# stresses in hulls of catamaran

Discussion in 'Boat Design' started by kmeastman, Feb 28, 2008.

1. Joined: Dec 2007
Posts: 6
Likes: 0, Points: 0, Legacy Rep: 10
Location: Omaha NE

### kmeastmanJunior Member

I have seen threads that discuss how to calculate stress in crossbracing of catamarans like this one:

http://www.boatdesign.net/forums/showthread.php?t=13137&highlight=designing power and sail

Those stresses must be transferred to the hull somehow. How do you calculate how this stress is transferred so that you know how big to make your brackets or how thick to make the hull. I know you would normally put a flate plate on either side of the hull to spread the load out when attaching things that will transmit a lot of force, but how do you know how big to make them?

Any help is appreciated,
Kevin

2. Joined: Oct 2007
Posts: 2,936
Likes: 139, Points: 63, Legacy Rep: 1593
Location: Arlington, WA-USA

### PetrosSenior Member

you have to have a connection (or a group of connections) that combined will transfer the bending moment, and all other possible loads, from the beam into the hull. It is just a matter of following a load path through each component, and sizing each of the components to handle the design load. It helps if you draw a "free body diagram" of each component in the load path and try to determine the size and direction of every possible load in every direction (and in rotation) possible to size and design the component.

Often a plate or flange must be sized by the number and size of fasteners used, if you only have a few (or one) fasteners, then you need a fairly thick and stout plate. If you have a lot of small fasteners, than you can use a much thinner (and lighter) plate since the total load is distributed over many fasteners.

When you have a doubler or reinforcing thickening of a skin, the thickness has to be strong enough to take the point load of the fasteners, and the doubler size has to be large enough so the load is spread out over enough area that the adjoining thinner area can take the load. This is true when you use bonding with adhesives (as in a fiberglass hull) or if you use screws, or a combination of the two.

Also make sure you accommodate all load directions. Where a beam meets a hull you not only have a pure bending moment but also rotation in two other axis, as well as tension/compression loads in three directions. You have to design each connection for possible loads in all directions, and moments in three axis of rotation. So you have to review the maximum possible loads in each direction, and the maximum possible moments in three axis of rotations. Often when designing for the primary axis, a simple review of the loads in the other directions will show there is more than adequate strength for the others. But not always, that is why you have to examine the connection in each direction, or it may fail in a way that did not occur to you. I have learned this the hard way, and many big manufacturers have as well. Do not assume the secondary loads in other directions are negligible.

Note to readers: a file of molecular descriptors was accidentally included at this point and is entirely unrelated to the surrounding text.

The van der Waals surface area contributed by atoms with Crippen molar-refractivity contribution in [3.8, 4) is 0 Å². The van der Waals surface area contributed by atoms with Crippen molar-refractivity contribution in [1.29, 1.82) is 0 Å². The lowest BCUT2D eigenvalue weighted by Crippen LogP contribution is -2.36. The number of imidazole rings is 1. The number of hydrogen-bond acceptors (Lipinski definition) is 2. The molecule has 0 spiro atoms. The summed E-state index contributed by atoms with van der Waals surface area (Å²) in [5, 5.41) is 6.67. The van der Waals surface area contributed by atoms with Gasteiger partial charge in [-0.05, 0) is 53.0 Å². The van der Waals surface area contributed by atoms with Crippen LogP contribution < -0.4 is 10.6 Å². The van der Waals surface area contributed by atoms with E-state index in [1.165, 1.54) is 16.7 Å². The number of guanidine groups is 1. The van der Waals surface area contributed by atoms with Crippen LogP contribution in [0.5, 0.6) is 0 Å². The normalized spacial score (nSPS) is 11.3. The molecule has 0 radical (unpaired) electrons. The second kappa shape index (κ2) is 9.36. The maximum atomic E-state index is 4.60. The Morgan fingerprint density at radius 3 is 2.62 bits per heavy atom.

And then make sure where you attach these components to the hull it is strong enough to take the transfered loads. It would not be good to have your joint perfectly strong but then have the hull fail where it attaches to the hull. Again it is a matter of spreading the load out over a large enough area to accommodate the design loads.

One last issue to consider is total defection. On short, shout components the defections are usually small enough to ignore, but on large/longer parts, like the beam or a mast, or thin components, like the hull skin, deflections could be so large they can fail by introducing loads and/or rotation angles to the connection that you did not accommodate. So either you have to add strength (and weight) to get additional stiffness to limit deflection, or you have to design the connection to accommodate the rotation angles without adding additional stress to the connection.

As you can see detail design can be the most time consuming process part of the process. That is why most designers simply copy what other people are doing rather than developing new details.

I hope this helps.

Forum posts represent the experience, opinion, and view of individual users. Boat Design Net does not necessarily endorse nor share the view of each individual post.
When making potentially dangerous or financial decisions, always employ and consult appropriate professionals. Your circumstances or experience may be different.